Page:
Their message described how humankind had come to stand at the crossroads of two possible futures, depending on which actions were taken: either peaceful sustainability or total annihilation. I had learned about this from a 1986 documentary film titled Hopi no yogen (The Hopi Prophecy), a classic among social activists in Japan that I had seen the previous year at an arts festival. Unsurprisingly, some were now saying that the recent disaster in Japan was further evidence of the world now having arrived at this moment of truth.

After chatting a bit more with the group, Watarida and I made the drive back to Hiroshima—stopping first on the waterfront in Kaminoseki, where a young man called Nobu—a long-haired musician who was one of the core activists from the log house—had gone to play his guitar and sing in the hopes of reaching out to locals with his message. Although he rarely attracted an audience, he said, still he continued going to sing in the town every day in the hopes that even one local would be touched by his music and consider joining the movement.


Nobu singing for the cause in Kaminoseki

Nobu's melodies were hauntingly beautiful, and while we listened—each of us sitting apart from each other along the dock with our own thoughts, and yet very much together—I felt an incredible sense of oneness with this group and its purpose. I wanted to stop time to keep the feeling, to explore the region further, to go deeper with the connections I had begun to forge. I knew, however, that the time was approaching for me return to Tokyo in order to move on with life—in whatever direction that would turn out to be.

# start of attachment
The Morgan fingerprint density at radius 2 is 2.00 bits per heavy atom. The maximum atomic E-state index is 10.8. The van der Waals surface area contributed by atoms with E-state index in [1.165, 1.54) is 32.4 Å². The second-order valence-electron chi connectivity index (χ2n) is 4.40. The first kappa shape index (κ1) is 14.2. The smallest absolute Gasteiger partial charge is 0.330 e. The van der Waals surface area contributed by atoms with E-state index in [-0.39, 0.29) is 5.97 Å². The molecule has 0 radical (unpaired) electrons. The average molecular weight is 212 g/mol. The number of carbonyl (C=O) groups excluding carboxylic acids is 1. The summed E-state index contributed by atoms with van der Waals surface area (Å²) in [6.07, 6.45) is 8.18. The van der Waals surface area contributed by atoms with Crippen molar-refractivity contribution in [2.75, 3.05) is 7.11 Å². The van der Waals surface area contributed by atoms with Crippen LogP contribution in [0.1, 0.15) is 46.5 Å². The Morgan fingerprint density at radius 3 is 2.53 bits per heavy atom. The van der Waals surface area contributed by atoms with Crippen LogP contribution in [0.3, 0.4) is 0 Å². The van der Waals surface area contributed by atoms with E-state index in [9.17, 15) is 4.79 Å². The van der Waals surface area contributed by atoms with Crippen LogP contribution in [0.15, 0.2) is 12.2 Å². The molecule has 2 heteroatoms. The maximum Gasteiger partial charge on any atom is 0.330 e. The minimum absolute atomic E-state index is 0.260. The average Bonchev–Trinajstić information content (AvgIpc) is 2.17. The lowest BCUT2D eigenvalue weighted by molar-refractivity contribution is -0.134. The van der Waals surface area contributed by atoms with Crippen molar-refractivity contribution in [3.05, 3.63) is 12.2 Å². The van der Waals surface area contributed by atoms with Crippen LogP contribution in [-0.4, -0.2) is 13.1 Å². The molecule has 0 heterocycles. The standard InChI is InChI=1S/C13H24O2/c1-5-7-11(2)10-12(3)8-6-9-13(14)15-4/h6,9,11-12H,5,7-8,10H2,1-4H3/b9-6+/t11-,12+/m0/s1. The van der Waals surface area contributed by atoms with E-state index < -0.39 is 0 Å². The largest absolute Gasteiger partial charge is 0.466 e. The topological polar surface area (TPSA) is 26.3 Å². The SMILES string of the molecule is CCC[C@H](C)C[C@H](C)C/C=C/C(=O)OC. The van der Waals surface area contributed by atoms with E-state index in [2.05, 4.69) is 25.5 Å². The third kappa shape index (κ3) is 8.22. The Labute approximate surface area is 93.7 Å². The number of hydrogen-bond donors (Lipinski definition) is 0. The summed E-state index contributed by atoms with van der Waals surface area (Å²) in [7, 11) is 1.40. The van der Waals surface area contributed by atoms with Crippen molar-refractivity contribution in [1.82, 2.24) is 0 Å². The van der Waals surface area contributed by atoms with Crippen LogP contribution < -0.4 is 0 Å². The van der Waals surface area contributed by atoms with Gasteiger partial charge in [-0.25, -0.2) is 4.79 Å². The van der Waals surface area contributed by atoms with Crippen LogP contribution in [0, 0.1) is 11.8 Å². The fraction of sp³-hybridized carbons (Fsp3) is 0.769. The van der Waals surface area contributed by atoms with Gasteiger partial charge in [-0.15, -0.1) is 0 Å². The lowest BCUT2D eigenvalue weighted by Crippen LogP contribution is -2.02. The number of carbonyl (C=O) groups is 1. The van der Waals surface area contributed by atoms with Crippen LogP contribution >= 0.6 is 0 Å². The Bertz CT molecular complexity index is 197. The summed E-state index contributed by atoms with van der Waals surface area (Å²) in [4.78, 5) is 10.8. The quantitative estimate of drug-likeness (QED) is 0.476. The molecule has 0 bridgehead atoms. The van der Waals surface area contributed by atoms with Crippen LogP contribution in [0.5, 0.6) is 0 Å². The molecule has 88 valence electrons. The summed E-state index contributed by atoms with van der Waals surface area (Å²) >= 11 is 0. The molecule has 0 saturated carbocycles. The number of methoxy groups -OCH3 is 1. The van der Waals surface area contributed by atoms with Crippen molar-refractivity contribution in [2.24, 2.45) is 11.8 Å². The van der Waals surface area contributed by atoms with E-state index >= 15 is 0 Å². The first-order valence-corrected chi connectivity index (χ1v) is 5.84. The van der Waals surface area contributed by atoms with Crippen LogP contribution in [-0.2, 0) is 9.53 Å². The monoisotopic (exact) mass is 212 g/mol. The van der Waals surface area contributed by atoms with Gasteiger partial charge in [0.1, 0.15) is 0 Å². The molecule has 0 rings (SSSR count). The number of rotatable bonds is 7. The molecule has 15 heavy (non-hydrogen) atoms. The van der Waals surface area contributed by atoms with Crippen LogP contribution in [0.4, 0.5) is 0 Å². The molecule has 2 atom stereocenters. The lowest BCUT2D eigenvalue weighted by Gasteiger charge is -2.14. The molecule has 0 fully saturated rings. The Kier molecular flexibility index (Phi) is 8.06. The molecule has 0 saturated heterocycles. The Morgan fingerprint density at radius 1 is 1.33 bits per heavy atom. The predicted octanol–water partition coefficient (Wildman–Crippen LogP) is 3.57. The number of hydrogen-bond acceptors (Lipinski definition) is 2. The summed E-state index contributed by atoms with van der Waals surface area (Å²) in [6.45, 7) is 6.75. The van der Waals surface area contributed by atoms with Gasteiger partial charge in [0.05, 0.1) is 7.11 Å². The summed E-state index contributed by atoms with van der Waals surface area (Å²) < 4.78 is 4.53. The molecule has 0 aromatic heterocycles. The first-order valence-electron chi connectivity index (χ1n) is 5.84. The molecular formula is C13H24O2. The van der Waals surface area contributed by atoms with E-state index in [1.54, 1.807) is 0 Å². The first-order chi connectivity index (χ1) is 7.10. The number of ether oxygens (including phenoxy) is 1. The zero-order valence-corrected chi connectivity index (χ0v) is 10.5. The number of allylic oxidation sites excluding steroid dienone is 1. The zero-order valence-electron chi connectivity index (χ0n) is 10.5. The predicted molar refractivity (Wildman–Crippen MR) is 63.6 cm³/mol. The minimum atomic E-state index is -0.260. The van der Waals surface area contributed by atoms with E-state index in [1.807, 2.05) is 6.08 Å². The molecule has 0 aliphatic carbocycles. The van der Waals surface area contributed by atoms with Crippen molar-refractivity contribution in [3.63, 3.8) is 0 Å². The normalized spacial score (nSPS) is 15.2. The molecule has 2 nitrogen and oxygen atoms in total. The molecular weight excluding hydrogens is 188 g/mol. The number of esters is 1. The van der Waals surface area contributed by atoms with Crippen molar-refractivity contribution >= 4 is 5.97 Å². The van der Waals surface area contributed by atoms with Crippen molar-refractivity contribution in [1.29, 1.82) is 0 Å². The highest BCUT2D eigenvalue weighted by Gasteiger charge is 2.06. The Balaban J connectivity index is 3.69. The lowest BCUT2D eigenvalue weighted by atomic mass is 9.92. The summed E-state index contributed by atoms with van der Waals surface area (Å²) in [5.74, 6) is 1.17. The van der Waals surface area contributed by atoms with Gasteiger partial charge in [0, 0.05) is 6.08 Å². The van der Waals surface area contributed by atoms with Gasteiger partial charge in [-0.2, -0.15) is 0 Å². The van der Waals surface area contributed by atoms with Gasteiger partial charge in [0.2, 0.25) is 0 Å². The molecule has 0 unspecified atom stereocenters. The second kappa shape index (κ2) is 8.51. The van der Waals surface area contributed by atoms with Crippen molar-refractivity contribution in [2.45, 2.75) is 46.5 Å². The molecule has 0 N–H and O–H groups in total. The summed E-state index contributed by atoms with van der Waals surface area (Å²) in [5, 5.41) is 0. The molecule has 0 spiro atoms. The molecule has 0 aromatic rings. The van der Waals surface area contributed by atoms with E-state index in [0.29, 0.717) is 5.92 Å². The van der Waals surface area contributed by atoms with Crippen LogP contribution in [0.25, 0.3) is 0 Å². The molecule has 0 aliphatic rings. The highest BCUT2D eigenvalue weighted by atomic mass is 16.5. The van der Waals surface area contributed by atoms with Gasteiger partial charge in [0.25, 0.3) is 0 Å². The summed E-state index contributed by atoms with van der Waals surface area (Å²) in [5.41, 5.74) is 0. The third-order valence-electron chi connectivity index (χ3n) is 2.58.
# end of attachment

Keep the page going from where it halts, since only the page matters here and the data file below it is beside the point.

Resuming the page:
This post was excerpted from 'Finding Hope in Hiroshima,' a photo-essay presently awaiting publication. Kimberly Hughes is a Tokyo-based writer, freelance translator, and university educator. Her writings may be found at http://kimmiesunshine.wordpress.com.

1 comment:

Phyllis Hughes said...

We can only hope that your efforts, and those of the others who are working against nuclear power companies' transgressions, will not be in vain!